Microsoft has altered its Get Windows 10 nagware screen -- as promised -- and instituted the change without installing any new software on Win7 and 8.1 machines.
As of an hour ago, the Get Windows 10 nag messages, which have come under fire of late for their cavalier neglect of the "X" button, changed.
Now, on my test machines, the Get Windows 10 nag looks like the one in the screenshot.
If you click on the Decline free offer link, you get this screen:
So we now know how to turn off the nags. It only took Microsoft eight months to give us the switch Windows honcho Terry Myerson promised us back in October: "You can specify that you no longer want to receive notifications of the Windows 10 upgrade through the Windows 7 or Windows 8.1 settings pages."
Even more remarkable, to me, is the technology. I speculated earlier this week that Microsoft might be downloading the contents of the GWX nag screen every time the screen appeared -- a technique that one reader on AskWoody.com likened to polymorphic virus propagation.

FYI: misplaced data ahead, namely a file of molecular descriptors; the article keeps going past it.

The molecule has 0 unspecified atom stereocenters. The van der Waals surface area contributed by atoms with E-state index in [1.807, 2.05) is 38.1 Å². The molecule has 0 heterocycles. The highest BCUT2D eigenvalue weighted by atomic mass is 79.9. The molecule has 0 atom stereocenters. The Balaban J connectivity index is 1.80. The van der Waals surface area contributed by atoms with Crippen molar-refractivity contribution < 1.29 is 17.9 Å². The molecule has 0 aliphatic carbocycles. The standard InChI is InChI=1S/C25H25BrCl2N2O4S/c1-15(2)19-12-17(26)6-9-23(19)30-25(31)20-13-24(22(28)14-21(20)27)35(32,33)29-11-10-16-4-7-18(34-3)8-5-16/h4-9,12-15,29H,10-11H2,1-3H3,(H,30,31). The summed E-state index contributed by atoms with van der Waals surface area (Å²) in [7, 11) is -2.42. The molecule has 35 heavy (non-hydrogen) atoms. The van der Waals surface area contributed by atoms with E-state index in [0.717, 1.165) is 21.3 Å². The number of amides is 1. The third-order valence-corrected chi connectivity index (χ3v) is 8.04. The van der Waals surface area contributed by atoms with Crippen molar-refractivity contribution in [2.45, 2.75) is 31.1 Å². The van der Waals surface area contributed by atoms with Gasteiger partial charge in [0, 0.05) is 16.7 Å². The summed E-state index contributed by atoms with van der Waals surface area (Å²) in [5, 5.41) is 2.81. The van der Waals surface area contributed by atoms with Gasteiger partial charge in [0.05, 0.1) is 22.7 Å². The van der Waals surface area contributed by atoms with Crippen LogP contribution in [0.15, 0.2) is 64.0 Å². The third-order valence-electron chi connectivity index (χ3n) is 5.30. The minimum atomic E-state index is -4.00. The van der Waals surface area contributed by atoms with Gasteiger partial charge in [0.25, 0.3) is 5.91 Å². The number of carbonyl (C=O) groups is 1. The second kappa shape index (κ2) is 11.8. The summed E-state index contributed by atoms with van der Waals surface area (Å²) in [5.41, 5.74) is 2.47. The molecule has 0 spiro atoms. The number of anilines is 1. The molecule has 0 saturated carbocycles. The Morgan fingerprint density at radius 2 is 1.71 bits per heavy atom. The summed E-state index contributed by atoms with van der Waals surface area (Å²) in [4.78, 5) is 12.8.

That's exactly what happened. Microsoft created an all-new dialog and slapped it on Win7 and 8.1 screens without changing any software. The entire dialog, and all of the actions implemented by the dialog, came through a download that occurred when the dialog was opened.